As well as usage by infantry, the M73 also saw use with aircraft and armoured vehicles, where it provided a versatile anti-personnel and anti-light vehicle weapon. The machine gun was often mounted to armoured fighting vehicles where it provided a defensive capability against a range of threats. In this configuration the M73 could be manually operated through the vehicle's roof hatch by the operator, or electronically operated remotely from inside the vehicle, using the overhead weapon system (OWS). The M73 was also employed by aircraft such as light troop carriers and dropships, where it was used to offer suppressive and protective fire to troops while they disembarked or boarded the craft.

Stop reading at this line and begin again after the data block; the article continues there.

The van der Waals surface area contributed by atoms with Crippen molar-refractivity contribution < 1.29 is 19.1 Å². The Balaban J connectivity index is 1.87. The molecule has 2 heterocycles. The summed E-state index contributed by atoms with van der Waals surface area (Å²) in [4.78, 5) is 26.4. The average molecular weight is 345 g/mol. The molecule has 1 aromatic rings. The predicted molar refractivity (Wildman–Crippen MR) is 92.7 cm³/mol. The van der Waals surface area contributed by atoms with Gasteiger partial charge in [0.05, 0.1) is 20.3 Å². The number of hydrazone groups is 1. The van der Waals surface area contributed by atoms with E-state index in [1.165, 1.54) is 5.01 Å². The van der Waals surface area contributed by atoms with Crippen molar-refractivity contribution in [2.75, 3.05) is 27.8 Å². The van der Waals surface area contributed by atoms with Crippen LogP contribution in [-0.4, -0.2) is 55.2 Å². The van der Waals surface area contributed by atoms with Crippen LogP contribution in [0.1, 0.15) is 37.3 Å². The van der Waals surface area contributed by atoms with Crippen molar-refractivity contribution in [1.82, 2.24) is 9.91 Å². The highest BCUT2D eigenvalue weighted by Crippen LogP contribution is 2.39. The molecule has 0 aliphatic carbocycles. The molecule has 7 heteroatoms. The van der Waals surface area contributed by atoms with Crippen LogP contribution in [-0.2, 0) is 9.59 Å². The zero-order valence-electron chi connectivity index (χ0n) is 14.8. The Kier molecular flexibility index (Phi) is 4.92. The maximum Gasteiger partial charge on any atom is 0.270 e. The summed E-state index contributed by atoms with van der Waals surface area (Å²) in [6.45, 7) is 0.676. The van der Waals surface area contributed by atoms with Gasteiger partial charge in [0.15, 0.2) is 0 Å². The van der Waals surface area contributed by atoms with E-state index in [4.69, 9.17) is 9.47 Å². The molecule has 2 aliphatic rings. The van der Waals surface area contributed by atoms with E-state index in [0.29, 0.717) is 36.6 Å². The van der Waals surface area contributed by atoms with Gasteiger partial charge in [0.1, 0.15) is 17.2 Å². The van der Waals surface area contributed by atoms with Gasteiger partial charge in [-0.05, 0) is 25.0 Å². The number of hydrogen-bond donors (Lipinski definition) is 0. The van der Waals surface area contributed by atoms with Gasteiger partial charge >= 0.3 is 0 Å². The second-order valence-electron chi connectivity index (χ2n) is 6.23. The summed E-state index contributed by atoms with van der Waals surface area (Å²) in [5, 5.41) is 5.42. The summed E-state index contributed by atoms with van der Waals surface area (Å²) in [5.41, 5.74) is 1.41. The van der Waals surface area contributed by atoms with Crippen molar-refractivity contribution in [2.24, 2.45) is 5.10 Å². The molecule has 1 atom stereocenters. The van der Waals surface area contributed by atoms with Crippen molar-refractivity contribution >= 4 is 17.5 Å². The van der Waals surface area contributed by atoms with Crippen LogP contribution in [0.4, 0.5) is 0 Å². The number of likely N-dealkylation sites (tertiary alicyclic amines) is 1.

The M73 was effective against virtually all infantry types fielded by the Covenant. Weaker forms such as Unggoy and Kig-Yar offered little resistance, and larger forms such as shielded and armoured Jiralhanae quickly succumbed to the weapon's high velocity, large calibre ammunition and its fully automatic nature. The weapon was less effective against the armour of Hunters, however could realistically defeat them with sustained fire. Not just effective against infantry, the M73's larger calibre made it sufficient for engaging lightly armoured vehicles and some low-flying aircraft. The round could be relied on to penetrate most light armour and damage internal equipment and personnel repeatedly with its sustained automatic fire capability.

Design